Personalised well-being experiences

Cruises are getting fitter too. To meet growing demand from travellers, MSC Cruises has launched a personal wellness programme with Technogym. Each enrolled guest has an entirely personalised cruise experience, which is customised with shore excursions, gym classes and healthy food options that are specific to their needs.

“The global wellness travel segment is projected to grow by nearly 10% annually over the next five years, as consumers are increasingly seeking out ways to combine being active and healthy with their vacation,” says Gianni Onorato, chief executive officer of MSC Cruises.

MSC Divina will also be launching the first Weight Watchers cruise in the Caribbean; and Seaborn is introducing a fleet-wide mindful living programme with American celebrity Dr Andrew Weil, which encompasses physical, social and spiritual well-being. The new programme will be the first of its kind at sea.

Choose your own adventure

According to Cruise Critic, the expedition itineraries are booming and, whether guests prefer luxurious or more basic ships, or hot and cold climates, there is more choice than ever before.

“Travelling by ship can be the best mode of transport to reach some of the more intimate and adventurous destinations, such as Antarctica, Myanmar, and the Arctic – and cruise lines are using this fact to tap into new audiences, such as the mainstream expedition travel market, and even the luxury cruise market,” says Coulter.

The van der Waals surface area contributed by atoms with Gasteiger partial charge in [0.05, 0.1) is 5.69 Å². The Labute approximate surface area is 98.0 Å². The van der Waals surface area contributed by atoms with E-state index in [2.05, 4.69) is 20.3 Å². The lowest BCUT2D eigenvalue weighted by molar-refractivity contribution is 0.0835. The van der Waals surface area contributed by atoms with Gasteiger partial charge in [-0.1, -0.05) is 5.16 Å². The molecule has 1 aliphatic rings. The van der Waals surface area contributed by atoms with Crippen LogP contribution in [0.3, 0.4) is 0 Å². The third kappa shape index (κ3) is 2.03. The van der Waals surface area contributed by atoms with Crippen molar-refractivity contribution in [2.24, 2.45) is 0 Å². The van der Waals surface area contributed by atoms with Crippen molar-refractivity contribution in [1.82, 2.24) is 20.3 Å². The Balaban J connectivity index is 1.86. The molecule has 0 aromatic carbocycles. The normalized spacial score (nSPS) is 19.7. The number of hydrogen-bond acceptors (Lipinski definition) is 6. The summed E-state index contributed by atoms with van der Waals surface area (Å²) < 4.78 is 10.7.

Cruise Critic reports that there are at least ten new expedition cruise ships that will have entered the market by the end of 2019, with even more to follow. Some are traditional members of the expedition group, such as Hurtigruten, which offers activities like husky sledding and snorkelling in Antarctica. Others cruise companies are also venturing into this area for the first time, such as Crystal Cruises, which sees the luxurious Crystal Serenity sailing from Anchorage to New York for the second time in 2017.

Alaska is getting hotter

One of the most in-demand destinations at the moment for cruise travel is Alaska, with CLIA Alaska estimating that the cruise industry will have a record-breaking 2017 by welcoming 1.06 million cruise passengers.

This year Holland America Line is adding its seventh Alaska-serving ship, MS Oosterdam, and partnering with Oprah Winfrey’s O, The Oprah Magazine to offer a seven-day cruise on MS Eurodam. Demand is so great that after 15 years away the Seabourn Sojourn returns to Alaska in 2017 with eleven and 14-day cruises.

Royal Caribbean has also just introduced ten cruise tour options to UK passengers as part of its 2018 Alaska programme. Guests can get up close to Alaskan wildlife, visit ancient landmarks, take guided nature tours and spend a morning white water rafting on the ten-night “cruise tour” on Radiance of the Seas.

As the number of luxurious liners serving far-flung destinations such as the Arctic grows, Coulter believes that it will open up adventurous cruising to a wider market.

“This is fantastic news for travellers, and means that those who love to explore and experience adventure, but may previously not have considered a cruise, may be more likely to do so,” he says.